OKLAHOMA CITY -- With a towel wrapped tightly around his head midway through the fourth quarter, Russell Westbrook looked to the far end of Chesapeake Energy Arena at a video screen flashing NBA scores.
His Oklahoma City Thunder were sleepwalking through another rout at the hands of the San Antonio Spurs, and what was more important than the garbage time happening in front of him was whatever was happening in New Orleans.
Westbrook said postgame he was unaware of the outcome in New Orleans, but as the Thunder took their 113-88 spanking, the Pelicans edged the Golden State Warriors to go a half-game up for the 8-seed in the West -- and one up in the loss column -- which is essentially two, by virtue of holding the tiebreaker.
It's suddenly simple: The Thunder's playoff hopes are officially on life support. What once seemed like nonsense to suggest is on the verge of becoming a harsh reality. With four games to play, the Thunder, who have lost four straight and six of their past seven, must win out and hope the Pelicans lose twice. And in the form they're currently in, that's a big stretch.
"We've never been in this position, so this is our first time fighting for a spot," Westbrook said. "It's definitely a different feeling for us, but at the same time all we can do is control our own destiny and come out every night and compete at a high level."
There are reasons -- good ones, too -- for the situation they're in. The reigning MVP Kevin Durant has played in only 27 games and isn't coming back this season. Westbrook has missed 15 games, 14 of which coincided with Durant, putting the Thunder in a 3-12 hole to begin the season. Serge Ibaka has missed the past three weeks following knee surgery. It's been a season of extreme attrition for the Thunder, who might finally be mercifully put out of their misery.
"We've played four good teams this month of April," Thunder coach Scott Brooks said. "The first three games could've gone either way. A break here or there, and we could've won a couple of those games. Tonight's game, hopefully, is just tonight. We have to somehow regroup and come back much better Friday."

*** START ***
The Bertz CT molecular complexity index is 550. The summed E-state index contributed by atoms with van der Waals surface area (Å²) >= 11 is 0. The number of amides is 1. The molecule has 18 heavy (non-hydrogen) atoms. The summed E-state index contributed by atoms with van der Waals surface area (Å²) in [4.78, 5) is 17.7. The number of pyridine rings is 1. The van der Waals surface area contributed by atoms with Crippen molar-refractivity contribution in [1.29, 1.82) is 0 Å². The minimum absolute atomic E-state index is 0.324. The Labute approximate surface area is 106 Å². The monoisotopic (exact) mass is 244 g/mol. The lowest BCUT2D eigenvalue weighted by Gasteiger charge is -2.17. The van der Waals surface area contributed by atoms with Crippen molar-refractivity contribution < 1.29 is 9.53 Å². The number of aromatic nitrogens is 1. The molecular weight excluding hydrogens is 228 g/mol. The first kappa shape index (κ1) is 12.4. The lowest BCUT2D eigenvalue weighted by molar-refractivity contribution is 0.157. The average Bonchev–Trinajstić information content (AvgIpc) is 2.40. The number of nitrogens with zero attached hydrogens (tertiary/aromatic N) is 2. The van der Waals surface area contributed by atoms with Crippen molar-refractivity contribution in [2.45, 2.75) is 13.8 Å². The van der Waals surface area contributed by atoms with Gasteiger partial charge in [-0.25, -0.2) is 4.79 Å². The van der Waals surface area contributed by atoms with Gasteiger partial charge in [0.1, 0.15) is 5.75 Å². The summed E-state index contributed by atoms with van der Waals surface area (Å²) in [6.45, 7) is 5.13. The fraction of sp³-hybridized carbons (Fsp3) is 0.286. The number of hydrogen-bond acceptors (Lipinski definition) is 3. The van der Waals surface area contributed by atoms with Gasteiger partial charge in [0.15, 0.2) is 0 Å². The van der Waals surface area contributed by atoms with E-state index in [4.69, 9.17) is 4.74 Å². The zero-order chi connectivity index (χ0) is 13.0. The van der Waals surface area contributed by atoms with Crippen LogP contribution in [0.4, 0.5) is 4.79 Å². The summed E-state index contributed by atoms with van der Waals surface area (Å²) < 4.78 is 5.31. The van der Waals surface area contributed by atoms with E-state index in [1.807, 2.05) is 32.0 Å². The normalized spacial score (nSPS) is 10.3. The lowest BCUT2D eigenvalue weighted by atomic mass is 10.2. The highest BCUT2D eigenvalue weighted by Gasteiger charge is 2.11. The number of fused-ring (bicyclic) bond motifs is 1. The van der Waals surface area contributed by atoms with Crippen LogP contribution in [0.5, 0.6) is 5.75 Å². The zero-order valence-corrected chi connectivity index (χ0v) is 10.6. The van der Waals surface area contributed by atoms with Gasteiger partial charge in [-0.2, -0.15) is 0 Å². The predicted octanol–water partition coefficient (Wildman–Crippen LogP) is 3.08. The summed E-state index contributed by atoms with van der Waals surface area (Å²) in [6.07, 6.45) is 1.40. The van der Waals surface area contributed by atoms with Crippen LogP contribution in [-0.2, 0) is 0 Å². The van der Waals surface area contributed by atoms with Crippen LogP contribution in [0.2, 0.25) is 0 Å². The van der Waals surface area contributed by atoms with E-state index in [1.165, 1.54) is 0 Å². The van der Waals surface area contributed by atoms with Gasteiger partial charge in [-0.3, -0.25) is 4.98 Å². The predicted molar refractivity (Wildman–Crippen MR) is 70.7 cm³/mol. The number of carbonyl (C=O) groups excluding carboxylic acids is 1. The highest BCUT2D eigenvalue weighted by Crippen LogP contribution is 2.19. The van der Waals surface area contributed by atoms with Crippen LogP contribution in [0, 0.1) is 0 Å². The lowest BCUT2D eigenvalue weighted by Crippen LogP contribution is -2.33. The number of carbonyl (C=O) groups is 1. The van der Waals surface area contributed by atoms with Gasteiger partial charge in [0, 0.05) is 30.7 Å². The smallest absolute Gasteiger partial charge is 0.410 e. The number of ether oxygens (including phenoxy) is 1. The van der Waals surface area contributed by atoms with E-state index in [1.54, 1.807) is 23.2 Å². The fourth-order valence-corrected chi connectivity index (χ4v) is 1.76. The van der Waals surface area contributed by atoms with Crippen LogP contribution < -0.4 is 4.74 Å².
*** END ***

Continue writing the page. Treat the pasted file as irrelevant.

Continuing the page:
Thirteen days ago, the Spurs blasted the Thunder by 39. That started the downward spiral Oklahoma City has been in, with the lone win in their past seven tries being a 20-point comeback in Phoenix. Westbrook may be running on fumes, with the burden of trying to carry a young, inexperienced roster into the postseason finally weighing him down. The Thunder have bounced back admirably from each blow they've been dealt, but at a certain point -- against the teeth of the West -- missing the four-time scoring champ and best shot-blocker in the league is going to catch up.
"No matter how you slice it, it is just not a fair fight," Spurs coach Gregg Popovich said. "Nobody is going to give back the win. We are going to take the win and I thought we played well, but you just still feel badly when you see Kevin in that chair out there and the other guys are hurt. It is just not a fair fight."
Nobody anticipated losing Durant for the rest of the season, but even with the incredible adversity, given the run Westbrook was on and the increased depth around him, the Thunder still were seen as a playoff lock. It seemed unfathomable two weeks ago when they were four games up that they'd be staring at the very real possibility of missing the playoffs altogether.
This Thunder team was a title contender in October, but everything changed the minute Durant went under the knife to repair his broken foot. Then it changed again when Westbrook broke his hand in the second game of the season and missed a month. Nothing has gone right for them all season, and the mere fact they've clawed to this position is fairly remarkable.
"You've got to feel badly for these guys," Popovich said. "You feel sorry for them, but you're proud of them at the same time because they play the right way and they do everything they can to win. They don't cry. They just go play."
The Thunder are trying to remain positive, trying to look at this as an opportunity to force their way into the playoff picture. But it's out of their hands now. They need help to get in, and even that concept seems difficult to grasp.
"We've got to worry about Thunder basketball. We can't worry about New Orleans," Dion Waiters said. "We control our own destiny, they control their own destiny. Coming into every game, we know what we need. We know what we gotta do. We gotta stay locked in and play every game like it's our last, and everything else will take care of itself."
Head-scratching aside, the point is this: The Thunder have four games left. All four relatively winnable, current form notwithstanding. And while a ticket to the postseason might just earn them a four-game sweep at the hands of the mighty Warriors, it would be a nice feather in their cap to at least get there, considering how this season has gone.
"There's no question we want to make the playoffs," Brooks said. "We're not going down like we went down tonight. We're going to come back, we're going to regroup and we're going to play much better Friday night."